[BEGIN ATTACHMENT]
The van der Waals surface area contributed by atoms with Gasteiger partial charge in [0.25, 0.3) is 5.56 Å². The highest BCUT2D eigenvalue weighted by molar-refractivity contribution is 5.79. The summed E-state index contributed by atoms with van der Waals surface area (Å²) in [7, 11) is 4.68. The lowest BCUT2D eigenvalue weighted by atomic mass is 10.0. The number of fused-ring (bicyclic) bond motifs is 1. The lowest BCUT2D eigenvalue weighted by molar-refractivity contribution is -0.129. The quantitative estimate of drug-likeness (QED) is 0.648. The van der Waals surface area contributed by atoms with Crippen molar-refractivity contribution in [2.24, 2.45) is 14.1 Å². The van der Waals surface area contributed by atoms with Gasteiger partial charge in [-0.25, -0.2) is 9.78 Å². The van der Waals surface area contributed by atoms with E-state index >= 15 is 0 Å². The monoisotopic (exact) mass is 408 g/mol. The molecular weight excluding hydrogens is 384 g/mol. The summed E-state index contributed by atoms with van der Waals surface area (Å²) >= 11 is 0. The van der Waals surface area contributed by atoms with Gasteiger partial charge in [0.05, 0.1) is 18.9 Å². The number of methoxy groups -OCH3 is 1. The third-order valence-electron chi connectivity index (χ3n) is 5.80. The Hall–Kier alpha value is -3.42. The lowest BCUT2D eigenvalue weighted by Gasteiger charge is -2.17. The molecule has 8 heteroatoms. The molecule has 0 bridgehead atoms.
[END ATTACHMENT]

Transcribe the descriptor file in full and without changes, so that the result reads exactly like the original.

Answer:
The van der Waals surface area contributed by atoms with Gasteiger partial charge in [0.25, 0.3) is 5.56 Å². The highest BCUT2D eigenvalue weighted by molar-refractivity contribution is 5.79. The summed E-state index contributed by atoms with van der Waals surface area (Å²) in [7, 11) is 4.68. The lowest BCUT2D eigenvalue weighted by atomic mass is 10.0. The number of fused-ring (bicyclic) bond motifs is 1. The lowest BCUT2D eigenvalue weighted by molar-refractivity contribution is -0.129. The quantitative estimate of drug-likeness (QED) is 0.648. The van der Waals surface area contributed by atoms with Crippen molar-refractivity contribution in [2.24, 2.45) is 14.1 Å². The van der Waals surface area contributed by atoms with Gasteiger partial charge in [-0.25, -0.2) is 9.78 Å². The van der Waals surface area contributed by atoms with E-state index >= 15 is 0 Å². The monoisotopic (exact) mass is 408 g/mol. The molecular weight excluding hydrogens is 384 g/mol. The summed E-state index contributed by atoms with van der Waals surface area (Å²) >= 11 is 0. The van der Waals surface area contributed by atoms with Gasteiger partial charge in [0.05, 0.1) is 18.9 Å². The number of methoxy groups -OCH3 is 1. The third-order valence-electron chi connectivity index (χ3n) is 5.80. The Hall–Kier alpha value is -3.42. The lowest BCUT2D eigenvalue weighted by Gasteiger charge is -2.17. The molecule has 8 heteroatoms. The molecule has 0 bridgehead atoms.